The Nizkor Project: Remembering the Holocaust (Shoah)

Embattled Bigots:
A Split in the Ranks of the Holocaust Denial Movement

Background IHR: Carto and the Holocaust Denial Movement

The Institute for Historical Review was founded by Willis Carto in 1979 and is currently based in Newport Beach, California. In 1980, Carto and his wife, Elisabeth, filed for IHR's business license under the title "Legion for the Survival of Freedom, Inc." doing business as "The Noontide Press/Institute for Historical Review."

Three motivations animate the propaganda of the Holocaust denial movement: (1) the rehabilitation of Hitler and Nazi ideology; (2) the promotion of new formulations to express traditional anti-Jewish conspiracy theories, and (3) the undermining of the moral legitimacy of the State of Israel. IHR materials and activities clearly reflect these themes.

Willis Carto, 67, began peddling anti-Semitism and extremism more than two decades before the inception of IHR. Liberty Lobby, founded in 1955 and currently the nation's largest anti-Jewish propaganda organization, was also the brainchild of Carto and continues to be his chief propaganda vehicle. Carto additionally founded the far-right Populist Party in 1983; in 1988, the party ran as its presidential candidate the former neo-Nazi and Klan leader David Duke. (Duke received 47,047 votes from eleven states in this campaign.) Since the 1988 election, the Populist Party, like IHR, has broken with Carto; it nonetheless continues to promote the same extremist agenda. Until the IHR/Carto schism in 1993, Liberty Lobby promoted IHR and Holocaust denial in its weekly newspaper, The Spotlight. Recent issues of The Spotlight - which has been estimated to have a circulation of nearly 100,000 -- vilify IHR and refer to its leaders as "conspirators."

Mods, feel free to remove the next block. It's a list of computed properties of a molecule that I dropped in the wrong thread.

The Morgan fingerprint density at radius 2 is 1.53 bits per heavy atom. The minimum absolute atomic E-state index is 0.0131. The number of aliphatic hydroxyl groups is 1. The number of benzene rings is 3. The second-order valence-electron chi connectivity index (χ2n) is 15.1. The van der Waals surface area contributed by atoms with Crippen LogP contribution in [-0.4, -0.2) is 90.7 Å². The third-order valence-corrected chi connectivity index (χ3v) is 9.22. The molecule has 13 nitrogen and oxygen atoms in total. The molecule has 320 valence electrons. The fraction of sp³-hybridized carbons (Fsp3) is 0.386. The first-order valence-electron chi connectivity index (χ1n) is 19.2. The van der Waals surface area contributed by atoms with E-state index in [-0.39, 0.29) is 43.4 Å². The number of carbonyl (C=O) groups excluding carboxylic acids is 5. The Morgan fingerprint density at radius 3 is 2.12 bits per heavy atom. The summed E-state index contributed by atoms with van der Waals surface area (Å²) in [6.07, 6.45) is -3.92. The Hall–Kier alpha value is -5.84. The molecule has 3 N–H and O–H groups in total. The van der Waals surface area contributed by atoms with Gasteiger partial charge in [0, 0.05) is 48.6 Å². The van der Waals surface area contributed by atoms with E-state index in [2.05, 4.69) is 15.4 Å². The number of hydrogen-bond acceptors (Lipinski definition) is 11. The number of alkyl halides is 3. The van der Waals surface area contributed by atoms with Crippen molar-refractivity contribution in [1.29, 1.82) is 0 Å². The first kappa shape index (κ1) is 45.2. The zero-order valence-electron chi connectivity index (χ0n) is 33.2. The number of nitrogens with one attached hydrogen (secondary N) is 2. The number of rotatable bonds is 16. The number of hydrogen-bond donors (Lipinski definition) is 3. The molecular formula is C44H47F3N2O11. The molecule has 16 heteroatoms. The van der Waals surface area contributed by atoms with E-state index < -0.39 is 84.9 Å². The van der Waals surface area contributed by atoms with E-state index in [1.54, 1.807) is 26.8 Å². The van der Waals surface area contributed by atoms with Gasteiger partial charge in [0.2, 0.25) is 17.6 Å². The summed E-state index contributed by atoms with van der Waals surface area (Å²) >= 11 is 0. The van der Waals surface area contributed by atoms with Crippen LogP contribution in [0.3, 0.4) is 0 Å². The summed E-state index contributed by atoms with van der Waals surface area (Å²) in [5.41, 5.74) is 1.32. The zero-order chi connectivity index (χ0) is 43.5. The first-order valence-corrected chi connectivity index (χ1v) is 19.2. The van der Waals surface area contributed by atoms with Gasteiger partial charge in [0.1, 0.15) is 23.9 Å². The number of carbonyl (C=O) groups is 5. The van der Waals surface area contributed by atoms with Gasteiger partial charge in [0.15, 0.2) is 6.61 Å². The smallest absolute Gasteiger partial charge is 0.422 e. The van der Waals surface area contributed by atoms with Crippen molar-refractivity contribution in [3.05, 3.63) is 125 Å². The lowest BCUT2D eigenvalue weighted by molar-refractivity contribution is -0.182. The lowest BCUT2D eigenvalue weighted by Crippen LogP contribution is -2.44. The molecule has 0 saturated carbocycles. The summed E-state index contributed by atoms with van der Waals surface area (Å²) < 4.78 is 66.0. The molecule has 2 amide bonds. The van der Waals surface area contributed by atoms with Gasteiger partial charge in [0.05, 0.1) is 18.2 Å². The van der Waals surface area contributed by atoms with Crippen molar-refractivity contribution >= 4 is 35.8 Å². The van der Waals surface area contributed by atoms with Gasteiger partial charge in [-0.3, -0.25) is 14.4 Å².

The IHR, whose membership is comprised of pseudo-academics and veteran hate propagandists, attempts to operate under the guise of scholarship. It publishes a bi-monthly glossy magazine, The Journal of Historical Review, and holds annual conventions where self styled "revisionist historians" present papers on a variety of subjects -- but the agenda caters on debunking the Holocaust. Regular speakers have included:

* Robert Faurisson, a former University of Lyon (France) literature professor who was convicted and fined in French courts in July 1983 and April 1991 for promoting racism and denying the reality of the Holocaust.

* Ditlieb Felderer of Sweden, who claims that Anne Frank's diary is a hoax and who was convicted in May 1983 by a Swedish court for distributing anti-Semitic hate mail, including locks of hair and pieces of fat which he alleged belonged to Holocaust victims.

* British author David Irving, who has described himself as a "mild fascist," and who has commented, "Without Hitler, the State of Israel probably would not exist today, so to that extent he was probably the Jews' greatest friend."

* Dr. Arthur Butz of Northwestern University, a professor of electrical engineering and computer science who wrote The Hoax of the Twentieth Century, one of the first Holocaust-denying books.

* The late Ivor Benson, a one-time politician in Rhodesia (now Zimbabwe) and pro Apartheid activist.

The nature of the conventions and publications indicates that IHR is clearly less concerned with historical truth than it is with promoting anti-Semitism.

Holocaust denial depends on the embrace of a mass conspiracy theory -- the allegation that Jews, academics, historians and others falsified or maliciously distorted all testimonies, reports and pictures of the Holocaust. Holocaust deniers explain Jewish motivation behind the "Zionist conspiracy" as a means to gain power and influence. In Carto's opening speech to the 1981 IHR convention, he asserted that "Zionists" are "predators" who exploit the "guilt" of Western society and "offer us expiation for the sins of our fathers by giving us the magnificent opportunity to contribute to the building of God's promised land for God's chosen people with our tax money." The IHR's game plan is simple; by legitimizing "debate" over the settled historical veracity of the Holocaust, deniers hope to sow the seed of doubt, which in turn will foster anti-Semitism in the form of resentment against those who have promoted this "hoax": the Jews.

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